Joseph Scott ’00
Senior Air & Missile Defense Operations Officer, U.S. Army
Fort Bragg, NC
I plan and coordinate air and missile defense operations for the US Army’s XVIII Airborne Corps, a rapid-deployment unit. My last job was teaching military history at the US Military Academy at West Point.
What is most satisfying about your current work?
The most satisfying aspect of my current job is the important role I play in serving my nation and supporting the young men and women who fight our nation’s wars. The most satisfying aspect of my job at West Point was the opportunity to mix thrilling, rewarding academic exploits with service to my nation.
What’s the best way to enter your field? Any essential elements of preparation?
In my opinion, the best way to enter my field is through ROTC, which allows you to mix challenging Army training with the “normal” Dartmouth experience. (Plus, a government-funded graduate degree, which most officers selected to teach at West Point receive, is also a plus.) If students missed out on the chance to do ROTC, they can still enter the Army through a traditional enlistment or through Officer Candidate School. The most important elements of preparation are to develop the self-discipline to balance the wonderful academic, social, and cultural experiences of College with the physical and mental requirements of military service.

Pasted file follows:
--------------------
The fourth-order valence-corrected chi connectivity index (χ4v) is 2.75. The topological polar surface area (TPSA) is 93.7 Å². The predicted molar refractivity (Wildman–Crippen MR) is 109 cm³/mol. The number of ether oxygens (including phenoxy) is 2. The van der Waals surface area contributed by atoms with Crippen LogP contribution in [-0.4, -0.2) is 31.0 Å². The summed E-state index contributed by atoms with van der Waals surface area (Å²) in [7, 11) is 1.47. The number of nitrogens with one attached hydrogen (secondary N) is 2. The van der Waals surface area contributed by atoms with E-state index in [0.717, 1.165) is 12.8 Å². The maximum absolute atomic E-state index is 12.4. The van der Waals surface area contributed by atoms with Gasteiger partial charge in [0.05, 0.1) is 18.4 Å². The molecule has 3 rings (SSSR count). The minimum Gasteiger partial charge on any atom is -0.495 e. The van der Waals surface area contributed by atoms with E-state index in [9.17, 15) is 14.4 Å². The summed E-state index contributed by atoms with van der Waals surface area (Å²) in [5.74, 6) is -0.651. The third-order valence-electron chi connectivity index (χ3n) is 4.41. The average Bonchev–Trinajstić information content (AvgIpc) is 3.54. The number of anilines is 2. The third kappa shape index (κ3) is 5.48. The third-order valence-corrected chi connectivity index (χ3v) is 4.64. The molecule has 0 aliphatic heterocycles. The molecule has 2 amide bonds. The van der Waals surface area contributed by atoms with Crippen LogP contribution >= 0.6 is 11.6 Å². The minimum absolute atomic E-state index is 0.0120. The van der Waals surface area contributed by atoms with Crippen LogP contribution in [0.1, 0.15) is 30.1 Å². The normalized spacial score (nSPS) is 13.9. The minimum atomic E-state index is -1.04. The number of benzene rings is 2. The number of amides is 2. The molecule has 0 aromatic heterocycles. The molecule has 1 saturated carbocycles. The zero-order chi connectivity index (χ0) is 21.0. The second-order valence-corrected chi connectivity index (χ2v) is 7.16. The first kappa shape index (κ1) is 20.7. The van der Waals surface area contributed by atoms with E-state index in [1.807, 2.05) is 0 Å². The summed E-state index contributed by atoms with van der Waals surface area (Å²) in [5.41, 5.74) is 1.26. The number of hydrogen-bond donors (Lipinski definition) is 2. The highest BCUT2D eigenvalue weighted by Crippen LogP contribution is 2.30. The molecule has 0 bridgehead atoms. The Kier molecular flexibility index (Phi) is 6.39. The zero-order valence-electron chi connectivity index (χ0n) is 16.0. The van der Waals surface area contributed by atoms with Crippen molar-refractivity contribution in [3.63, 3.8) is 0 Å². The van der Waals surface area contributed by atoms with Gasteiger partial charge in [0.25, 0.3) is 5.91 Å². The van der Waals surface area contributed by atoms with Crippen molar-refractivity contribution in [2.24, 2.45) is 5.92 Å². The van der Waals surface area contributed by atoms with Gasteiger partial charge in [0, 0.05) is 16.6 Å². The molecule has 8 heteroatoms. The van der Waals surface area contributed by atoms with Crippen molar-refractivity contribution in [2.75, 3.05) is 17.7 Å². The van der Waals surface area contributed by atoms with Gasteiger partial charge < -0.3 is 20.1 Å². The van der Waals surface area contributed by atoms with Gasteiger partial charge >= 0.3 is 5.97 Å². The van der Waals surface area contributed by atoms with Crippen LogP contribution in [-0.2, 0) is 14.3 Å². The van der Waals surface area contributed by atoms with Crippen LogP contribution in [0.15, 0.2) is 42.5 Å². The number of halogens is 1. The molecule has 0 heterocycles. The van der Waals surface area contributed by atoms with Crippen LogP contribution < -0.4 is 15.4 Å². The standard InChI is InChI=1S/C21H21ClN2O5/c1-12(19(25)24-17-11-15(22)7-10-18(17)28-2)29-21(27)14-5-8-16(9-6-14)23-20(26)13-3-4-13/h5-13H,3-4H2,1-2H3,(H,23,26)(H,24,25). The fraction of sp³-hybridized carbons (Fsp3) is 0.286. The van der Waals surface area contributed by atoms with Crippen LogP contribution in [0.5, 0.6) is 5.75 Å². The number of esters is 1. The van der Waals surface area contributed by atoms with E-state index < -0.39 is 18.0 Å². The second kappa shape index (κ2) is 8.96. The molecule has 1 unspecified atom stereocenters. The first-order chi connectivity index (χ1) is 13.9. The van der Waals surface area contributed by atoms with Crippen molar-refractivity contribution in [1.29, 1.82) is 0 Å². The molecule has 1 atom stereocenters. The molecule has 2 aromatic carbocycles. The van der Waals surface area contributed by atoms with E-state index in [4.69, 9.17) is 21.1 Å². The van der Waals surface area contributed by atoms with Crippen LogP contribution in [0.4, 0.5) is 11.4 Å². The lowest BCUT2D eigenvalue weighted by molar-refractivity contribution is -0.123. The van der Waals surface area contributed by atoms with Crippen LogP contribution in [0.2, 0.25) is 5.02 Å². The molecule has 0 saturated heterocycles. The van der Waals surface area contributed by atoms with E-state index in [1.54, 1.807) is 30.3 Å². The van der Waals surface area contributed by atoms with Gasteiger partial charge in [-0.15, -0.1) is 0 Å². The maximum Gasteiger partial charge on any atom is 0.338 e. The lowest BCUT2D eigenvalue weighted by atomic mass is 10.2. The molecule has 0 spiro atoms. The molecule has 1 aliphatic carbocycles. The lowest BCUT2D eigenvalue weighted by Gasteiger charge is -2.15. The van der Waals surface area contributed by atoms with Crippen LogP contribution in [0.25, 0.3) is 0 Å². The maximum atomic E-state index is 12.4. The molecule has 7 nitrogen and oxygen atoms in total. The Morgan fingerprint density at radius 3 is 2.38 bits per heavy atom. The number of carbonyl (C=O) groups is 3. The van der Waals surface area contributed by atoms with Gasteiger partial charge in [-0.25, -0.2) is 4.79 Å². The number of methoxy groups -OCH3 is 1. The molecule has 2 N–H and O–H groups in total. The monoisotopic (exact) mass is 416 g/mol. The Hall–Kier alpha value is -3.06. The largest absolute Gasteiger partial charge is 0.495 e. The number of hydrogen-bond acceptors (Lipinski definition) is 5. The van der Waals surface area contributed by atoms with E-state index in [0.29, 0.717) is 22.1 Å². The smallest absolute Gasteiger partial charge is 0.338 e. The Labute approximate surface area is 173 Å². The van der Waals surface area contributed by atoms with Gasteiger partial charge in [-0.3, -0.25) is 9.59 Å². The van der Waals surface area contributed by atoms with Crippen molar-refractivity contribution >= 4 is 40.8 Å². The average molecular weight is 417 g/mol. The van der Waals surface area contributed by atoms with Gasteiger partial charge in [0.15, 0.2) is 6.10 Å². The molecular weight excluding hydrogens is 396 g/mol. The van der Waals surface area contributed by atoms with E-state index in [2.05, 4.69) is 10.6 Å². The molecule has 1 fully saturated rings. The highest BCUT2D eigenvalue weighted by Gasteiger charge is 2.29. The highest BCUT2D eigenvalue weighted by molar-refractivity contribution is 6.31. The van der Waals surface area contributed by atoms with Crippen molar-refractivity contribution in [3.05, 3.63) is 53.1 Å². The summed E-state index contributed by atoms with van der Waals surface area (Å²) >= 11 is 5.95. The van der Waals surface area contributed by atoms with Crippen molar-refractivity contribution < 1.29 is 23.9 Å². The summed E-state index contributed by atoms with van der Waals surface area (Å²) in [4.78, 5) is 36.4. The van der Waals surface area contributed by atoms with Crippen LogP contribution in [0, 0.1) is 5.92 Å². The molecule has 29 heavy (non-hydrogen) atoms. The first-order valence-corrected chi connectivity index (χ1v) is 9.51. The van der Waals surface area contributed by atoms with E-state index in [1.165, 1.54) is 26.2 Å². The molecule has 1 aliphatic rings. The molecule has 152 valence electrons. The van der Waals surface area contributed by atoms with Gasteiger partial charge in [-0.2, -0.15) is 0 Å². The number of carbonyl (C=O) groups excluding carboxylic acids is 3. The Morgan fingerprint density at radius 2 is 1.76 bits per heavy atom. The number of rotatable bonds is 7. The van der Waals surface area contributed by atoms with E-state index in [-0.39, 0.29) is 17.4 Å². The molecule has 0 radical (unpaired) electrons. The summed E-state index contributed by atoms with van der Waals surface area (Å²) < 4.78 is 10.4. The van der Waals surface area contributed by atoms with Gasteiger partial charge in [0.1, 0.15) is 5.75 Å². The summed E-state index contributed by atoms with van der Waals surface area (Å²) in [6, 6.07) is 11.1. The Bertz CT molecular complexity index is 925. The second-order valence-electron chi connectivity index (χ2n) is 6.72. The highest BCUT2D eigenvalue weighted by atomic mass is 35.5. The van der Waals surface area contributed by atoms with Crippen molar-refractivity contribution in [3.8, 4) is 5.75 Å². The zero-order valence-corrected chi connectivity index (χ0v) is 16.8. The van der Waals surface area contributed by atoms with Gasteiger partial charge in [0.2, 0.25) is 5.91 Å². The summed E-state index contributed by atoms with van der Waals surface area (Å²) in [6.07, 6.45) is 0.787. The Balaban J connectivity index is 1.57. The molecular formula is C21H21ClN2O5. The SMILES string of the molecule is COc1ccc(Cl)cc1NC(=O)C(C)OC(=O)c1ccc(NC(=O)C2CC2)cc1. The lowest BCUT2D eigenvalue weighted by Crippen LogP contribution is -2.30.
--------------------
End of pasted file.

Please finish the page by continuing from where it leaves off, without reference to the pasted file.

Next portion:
What advice would you give to others seeking opportunities in this field?
Don’t be afraid of the military’s reputation as an anti-intellectual wasteland. The current operational and strategic environment requires the intelligent, well-rounded individuals, and the Army knows this. That’s one of the reasons they rotate officers in and out of teaching positions at West Point; they want graduate-educated thinkers in the operational force.
How has Dartmouth supported you in your career development?
The ROTC program had to be largely self-reliant during my time at the College, and that shaped me as a student and as an officer.